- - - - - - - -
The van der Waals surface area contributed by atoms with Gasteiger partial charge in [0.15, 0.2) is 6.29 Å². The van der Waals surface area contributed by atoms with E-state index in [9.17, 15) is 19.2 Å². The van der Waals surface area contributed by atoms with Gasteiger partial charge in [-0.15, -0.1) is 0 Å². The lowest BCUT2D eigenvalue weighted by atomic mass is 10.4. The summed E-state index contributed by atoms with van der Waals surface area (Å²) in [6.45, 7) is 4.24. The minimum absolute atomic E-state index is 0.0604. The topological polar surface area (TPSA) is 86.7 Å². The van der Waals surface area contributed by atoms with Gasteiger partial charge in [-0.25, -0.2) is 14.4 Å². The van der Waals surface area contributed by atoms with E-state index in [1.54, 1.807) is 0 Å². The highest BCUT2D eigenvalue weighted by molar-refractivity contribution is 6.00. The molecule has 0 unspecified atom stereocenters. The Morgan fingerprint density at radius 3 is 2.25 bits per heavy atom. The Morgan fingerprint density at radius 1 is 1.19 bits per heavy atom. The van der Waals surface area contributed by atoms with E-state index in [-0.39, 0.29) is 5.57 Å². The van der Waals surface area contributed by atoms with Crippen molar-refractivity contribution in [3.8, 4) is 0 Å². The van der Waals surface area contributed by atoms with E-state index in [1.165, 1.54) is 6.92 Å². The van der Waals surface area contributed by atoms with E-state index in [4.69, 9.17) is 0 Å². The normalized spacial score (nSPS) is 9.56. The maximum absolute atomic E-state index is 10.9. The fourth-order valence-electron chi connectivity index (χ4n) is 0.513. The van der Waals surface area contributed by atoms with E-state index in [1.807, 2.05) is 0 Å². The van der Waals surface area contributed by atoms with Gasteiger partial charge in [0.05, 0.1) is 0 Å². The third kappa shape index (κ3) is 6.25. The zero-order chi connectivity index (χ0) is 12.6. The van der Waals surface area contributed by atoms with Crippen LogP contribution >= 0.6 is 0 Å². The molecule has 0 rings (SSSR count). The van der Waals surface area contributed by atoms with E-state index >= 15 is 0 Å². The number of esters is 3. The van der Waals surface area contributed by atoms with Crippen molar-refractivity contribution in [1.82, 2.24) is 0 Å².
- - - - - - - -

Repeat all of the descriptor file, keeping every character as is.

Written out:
The van der Waals surface area contributed by atoms with Gasteiger partial charge in [0.15, 0.2) is 6.29 Å². The van der Waals surface area contributed by atoms with E-state index in [9.17, 15) is 19.2 Å². The van der Waals surface area contributed by atoms with Gasteiger partial charge in [-0.15, -0.1) is 0 Å². The lowest BCUT2D eigenvalue weighted by atomic mass is 10.4. The summed E-state index contributed by atoms with van der Waals surface area (Å²) in [6.45, 7) is 4.24. The minimum absolute atomic E-state index is 0.0604. The topological polar surface area (TPSA) is 86.7 Å². The van der Waals surface area contributed by atoms with Gasteiger partial charge in [-0.25, -0.2) is 14.4 Å². The van der Waals surface area contributed by atoms with E-state index in [1.54, 1.807) is 0 Å². The highest BCUT2D eigenvalue weighted by molar-refractivity contribution is 6.00. The molecule has 0 unspecified atom stereocenters. The Morgan fingerprint density at radius 3 is 2.25 bits per heavy atom. The Morgan fingerprint density at radius 1 is 1.19 bits per heavy atom. The van der Waals surface area contributed by atoms with E-state index in [-0.39, 0.29) is 5.57 Å². The van der Waals surface area contributed by atoms with Crippen molar-refractivity contribution in [3.8, 4) is 0 Å². The van der Waals surface area contributed by atoms with E-state index in [1.165, 1.54) is 6.92 Å². The van der Waals surface area contributed by atoms with E-state index in [4.69, 9.17) is 0 Å². The normalized spacial score (nSPS) is 9.56. The maximum absolute atomic E-state index is 10.9. The fourth-order valence-electron chi connectivity index (χ4n) is 0.513. The van der Waals surface area contributed by atoms with E-state index in [1.807, 2.05) is 0 Å². The van der Waals surface area contributed by atoms with Gasteiger partial charge in [0.05, 0.1) is 0 Å². The third kappa shape index (κ3) is 6.25. The zero-order chi connectivity index (χ0) is 12.6. The van der Waals surface area contributed by atoms with Crippen LogP contribution >= 0.6 is 0 Å². The molecule has 0 rings (SSSR count). The van der Waals surface area contributed by atoms with E-state index >= 15 is 0 Å². The number of esters is 3. The van der Waals surface area contributed by atoms with Crippen molar-refractivity contribution in [1.82, 2.24) is 0 Å².